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Rep. Byrne: Doug Jones Will Lose His Alabama Senate Seat In 2020

Dec 13, 2017
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RACHEL MARTIN, BYLINE: Yeah. So one of the themes of Republican Roy Moore's campaign has been that he's never going to stop fighting, right? He's said that time and again. Now he says he is not going to concede.

(SOUNDBITE OF ARCHIVED RECORDING)

ROY MOORE: When the vote is this close, it's not over. And we've still got to go by the rules about this recount provision, but we also know that God is always in control.

UNIDENTIFIED CROWD: Amen.

MARTIN: If Moore does want a recount, he most likely is going to have to pay for it himself. The state's tally has him down by about 1.5 percentage points, which is not close enough to trigger an automatic recount. We are joined now by Bradley Byrne. He's a Republican congressman from Alabama. He represents the 1st Congressional District in the southwestern part of the state.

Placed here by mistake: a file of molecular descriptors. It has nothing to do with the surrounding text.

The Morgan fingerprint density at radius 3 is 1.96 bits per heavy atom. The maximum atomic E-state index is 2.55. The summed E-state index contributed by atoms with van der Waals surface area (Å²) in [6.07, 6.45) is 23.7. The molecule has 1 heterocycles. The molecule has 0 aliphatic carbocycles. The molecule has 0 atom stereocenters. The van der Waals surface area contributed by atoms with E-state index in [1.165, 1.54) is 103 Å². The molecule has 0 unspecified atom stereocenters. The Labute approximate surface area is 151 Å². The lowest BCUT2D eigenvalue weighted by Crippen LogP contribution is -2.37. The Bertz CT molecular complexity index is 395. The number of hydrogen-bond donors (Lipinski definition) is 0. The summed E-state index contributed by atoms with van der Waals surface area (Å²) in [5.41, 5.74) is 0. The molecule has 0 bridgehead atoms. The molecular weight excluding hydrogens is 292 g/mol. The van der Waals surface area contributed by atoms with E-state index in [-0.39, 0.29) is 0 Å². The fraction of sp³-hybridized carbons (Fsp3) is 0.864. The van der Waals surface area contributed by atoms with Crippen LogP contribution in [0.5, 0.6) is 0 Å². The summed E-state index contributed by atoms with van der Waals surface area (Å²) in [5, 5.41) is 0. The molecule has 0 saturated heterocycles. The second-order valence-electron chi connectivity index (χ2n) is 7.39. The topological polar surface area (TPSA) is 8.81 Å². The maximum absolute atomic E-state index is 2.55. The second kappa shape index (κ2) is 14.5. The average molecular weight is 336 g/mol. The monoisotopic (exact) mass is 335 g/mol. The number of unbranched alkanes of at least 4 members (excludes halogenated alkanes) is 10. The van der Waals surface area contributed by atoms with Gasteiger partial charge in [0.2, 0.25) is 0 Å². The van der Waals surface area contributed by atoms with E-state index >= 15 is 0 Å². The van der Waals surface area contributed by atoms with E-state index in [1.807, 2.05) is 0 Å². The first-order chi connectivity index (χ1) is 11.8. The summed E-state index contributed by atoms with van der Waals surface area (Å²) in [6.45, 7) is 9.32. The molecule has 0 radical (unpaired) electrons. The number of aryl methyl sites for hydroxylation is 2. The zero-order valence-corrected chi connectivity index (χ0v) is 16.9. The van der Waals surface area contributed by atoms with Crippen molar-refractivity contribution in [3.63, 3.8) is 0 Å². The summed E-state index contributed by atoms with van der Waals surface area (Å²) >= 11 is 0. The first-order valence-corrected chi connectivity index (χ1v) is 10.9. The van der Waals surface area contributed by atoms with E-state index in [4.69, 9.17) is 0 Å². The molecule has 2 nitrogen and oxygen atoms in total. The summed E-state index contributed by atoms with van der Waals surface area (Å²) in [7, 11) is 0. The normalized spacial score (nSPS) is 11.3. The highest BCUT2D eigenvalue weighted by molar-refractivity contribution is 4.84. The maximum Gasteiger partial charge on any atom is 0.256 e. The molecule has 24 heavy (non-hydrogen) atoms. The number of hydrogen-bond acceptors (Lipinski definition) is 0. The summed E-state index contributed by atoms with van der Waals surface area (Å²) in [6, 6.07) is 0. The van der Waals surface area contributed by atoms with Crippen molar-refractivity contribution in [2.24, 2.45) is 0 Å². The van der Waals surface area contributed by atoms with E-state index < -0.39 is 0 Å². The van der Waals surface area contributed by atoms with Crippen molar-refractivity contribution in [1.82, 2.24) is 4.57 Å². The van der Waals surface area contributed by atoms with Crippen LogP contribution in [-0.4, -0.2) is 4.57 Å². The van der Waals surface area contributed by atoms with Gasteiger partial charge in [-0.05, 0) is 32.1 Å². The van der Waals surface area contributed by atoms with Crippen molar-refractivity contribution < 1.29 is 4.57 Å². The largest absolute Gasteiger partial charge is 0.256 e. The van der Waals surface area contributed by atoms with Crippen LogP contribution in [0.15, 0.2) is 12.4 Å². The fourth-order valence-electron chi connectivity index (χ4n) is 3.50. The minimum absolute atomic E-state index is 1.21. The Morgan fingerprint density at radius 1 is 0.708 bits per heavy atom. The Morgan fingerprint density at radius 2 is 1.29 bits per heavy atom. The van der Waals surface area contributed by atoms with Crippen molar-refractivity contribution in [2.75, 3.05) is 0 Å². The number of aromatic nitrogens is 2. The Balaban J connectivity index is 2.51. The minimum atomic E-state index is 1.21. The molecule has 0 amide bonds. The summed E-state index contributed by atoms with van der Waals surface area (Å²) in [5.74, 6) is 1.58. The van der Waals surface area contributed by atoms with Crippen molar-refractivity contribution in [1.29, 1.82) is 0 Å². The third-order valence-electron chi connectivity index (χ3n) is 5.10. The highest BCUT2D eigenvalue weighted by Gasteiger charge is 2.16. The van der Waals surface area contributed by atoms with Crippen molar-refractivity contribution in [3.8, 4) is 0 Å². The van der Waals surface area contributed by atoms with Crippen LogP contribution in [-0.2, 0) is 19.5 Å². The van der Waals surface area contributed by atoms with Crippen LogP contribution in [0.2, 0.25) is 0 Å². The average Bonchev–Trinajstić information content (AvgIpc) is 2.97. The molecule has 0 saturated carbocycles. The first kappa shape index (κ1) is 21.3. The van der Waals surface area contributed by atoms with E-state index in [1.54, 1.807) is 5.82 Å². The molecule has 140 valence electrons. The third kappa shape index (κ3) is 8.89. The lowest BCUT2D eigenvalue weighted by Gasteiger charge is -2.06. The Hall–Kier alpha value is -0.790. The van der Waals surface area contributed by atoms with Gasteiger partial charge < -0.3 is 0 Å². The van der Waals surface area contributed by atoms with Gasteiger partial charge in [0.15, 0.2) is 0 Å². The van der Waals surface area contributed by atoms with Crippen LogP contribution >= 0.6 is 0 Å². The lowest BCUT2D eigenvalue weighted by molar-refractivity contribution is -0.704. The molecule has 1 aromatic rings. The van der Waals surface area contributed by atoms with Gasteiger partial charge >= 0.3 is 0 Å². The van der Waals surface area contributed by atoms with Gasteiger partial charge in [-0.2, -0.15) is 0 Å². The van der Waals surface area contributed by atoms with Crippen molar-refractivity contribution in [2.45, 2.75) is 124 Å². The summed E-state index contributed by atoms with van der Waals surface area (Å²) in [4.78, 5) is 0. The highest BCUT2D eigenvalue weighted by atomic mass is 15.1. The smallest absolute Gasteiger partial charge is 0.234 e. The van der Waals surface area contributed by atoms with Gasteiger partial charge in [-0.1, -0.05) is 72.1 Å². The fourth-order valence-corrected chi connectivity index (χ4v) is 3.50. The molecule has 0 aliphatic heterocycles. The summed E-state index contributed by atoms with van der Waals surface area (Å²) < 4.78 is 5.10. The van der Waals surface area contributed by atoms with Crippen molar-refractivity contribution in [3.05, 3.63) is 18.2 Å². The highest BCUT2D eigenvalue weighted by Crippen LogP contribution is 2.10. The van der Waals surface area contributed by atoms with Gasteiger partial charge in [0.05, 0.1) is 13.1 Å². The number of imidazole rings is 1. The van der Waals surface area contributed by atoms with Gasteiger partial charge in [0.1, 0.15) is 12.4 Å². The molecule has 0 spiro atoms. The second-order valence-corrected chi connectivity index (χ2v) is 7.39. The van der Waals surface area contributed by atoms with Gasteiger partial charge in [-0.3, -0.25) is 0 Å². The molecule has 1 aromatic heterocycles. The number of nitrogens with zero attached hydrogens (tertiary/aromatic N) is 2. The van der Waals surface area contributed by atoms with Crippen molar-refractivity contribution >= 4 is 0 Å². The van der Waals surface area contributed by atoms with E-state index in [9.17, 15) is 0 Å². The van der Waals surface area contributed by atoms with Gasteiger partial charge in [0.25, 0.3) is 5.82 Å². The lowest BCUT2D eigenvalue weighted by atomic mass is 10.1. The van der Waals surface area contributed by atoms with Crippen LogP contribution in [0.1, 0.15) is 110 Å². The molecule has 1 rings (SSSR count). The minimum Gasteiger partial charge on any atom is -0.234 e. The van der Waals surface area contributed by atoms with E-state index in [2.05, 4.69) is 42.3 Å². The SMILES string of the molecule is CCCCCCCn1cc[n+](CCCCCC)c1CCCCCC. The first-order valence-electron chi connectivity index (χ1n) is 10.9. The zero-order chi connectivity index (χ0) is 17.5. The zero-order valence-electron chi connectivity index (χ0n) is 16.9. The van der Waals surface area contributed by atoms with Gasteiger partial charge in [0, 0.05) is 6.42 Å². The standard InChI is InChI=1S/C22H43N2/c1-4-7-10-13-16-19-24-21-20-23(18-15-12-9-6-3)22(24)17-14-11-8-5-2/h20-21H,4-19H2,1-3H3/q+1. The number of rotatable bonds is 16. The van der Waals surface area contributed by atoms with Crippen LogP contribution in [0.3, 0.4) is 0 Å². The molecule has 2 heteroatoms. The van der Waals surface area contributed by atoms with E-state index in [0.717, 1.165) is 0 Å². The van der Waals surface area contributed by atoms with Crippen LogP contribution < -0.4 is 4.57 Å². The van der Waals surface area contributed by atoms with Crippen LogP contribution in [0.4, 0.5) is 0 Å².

Congressman Byrne, thanks so much for being with us this morning.

BRADLEY BYRNE: It's great to be with you.

MARTIN: Your party just lost an important election. Why couldn't Roy Moore pull this off?

BYRNE: This was as weird an election as I have ever seen. It started back in the winter when Jeff Sessions left that Senate seat and our now-disgraced former governor, Robert Bentley, appointed the attorney general that was supposed to be investigating him to take that seat. And then we had Mitch McConnell weigh heavily into the race, forcing good candidates out and then attacking candidates during the primary. And that ended up with a very weak candidate in the former attorney general against Roy Moore, and Roy Moore won the primary.

Now, Roy Moore, in 2012, ran in a general election for chief justice of Alabama Supreme Court, won by 4 points when Mitt Romney carried Alabama by 20 points. So Roy Moore going into this election was already a very weak candidate. And then five weeks ago, you had these absolutely remarkable allegations that came out from several different women - over-35-year-old allegations - and all this national attention, all this hype. And I just think this is one of those elections that will never be replicated again in my lifetime. Doug Jones, who's a friend of mine - I like him very much. Doug Jones will lose his seat in 2020.